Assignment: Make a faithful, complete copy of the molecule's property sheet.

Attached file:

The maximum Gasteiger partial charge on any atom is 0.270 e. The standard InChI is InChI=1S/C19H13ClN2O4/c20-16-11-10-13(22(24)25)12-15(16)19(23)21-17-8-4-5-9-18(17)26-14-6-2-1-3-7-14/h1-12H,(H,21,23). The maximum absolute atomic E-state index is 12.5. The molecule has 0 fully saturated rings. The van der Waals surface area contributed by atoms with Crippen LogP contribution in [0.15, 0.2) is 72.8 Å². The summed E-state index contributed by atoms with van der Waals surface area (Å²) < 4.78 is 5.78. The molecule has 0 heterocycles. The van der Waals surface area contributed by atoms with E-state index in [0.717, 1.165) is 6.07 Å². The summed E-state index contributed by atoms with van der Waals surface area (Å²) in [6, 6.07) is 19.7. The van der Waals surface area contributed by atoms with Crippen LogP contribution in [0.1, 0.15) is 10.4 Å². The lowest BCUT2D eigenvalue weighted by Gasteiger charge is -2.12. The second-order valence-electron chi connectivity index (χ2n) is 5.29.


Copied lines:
The maximum Gasteiger partial charge on any atom is 0.270 e. The standard InChI is InChI=1S/C19H13ClN2O4/c20-16-11-10-13(22(24)25)12-15(16)19(23)21-17-8-4-5-9-18(17)26-14-6-2-1-3-7-14/h1-12H,(H,21,23). The maximum absolute atomic E-state index is 12.5. The molecule has 0 fully saturated rings. The van der Waals surface area contributed by atoms with Crippen LogP contribution in [0.15, 0.2) is 72.8 Å². The summed E-state index contributed by atoms with van der Waals surface area (Å²) < 4.78 is 5.78. The molecule has 0 heterocycles. The van der Waals surface area contributed by atoms with E-state index in [0.717, 1.165) is 6.07 Å². The summed E-state index contributed by atoms with van der Waals surface area (Å²) in [6, 6.07) is 19.7. The van der Waals surface area contributed by atoms with Crippen LogP contribution in [0.1, 0.15) is 10.4 Å². The lowest BCUT2D eigenvalue weighted by Gasteiger charge is -2.12. The second-order valence-electron chi connectivity index (χ2n) is 5.29.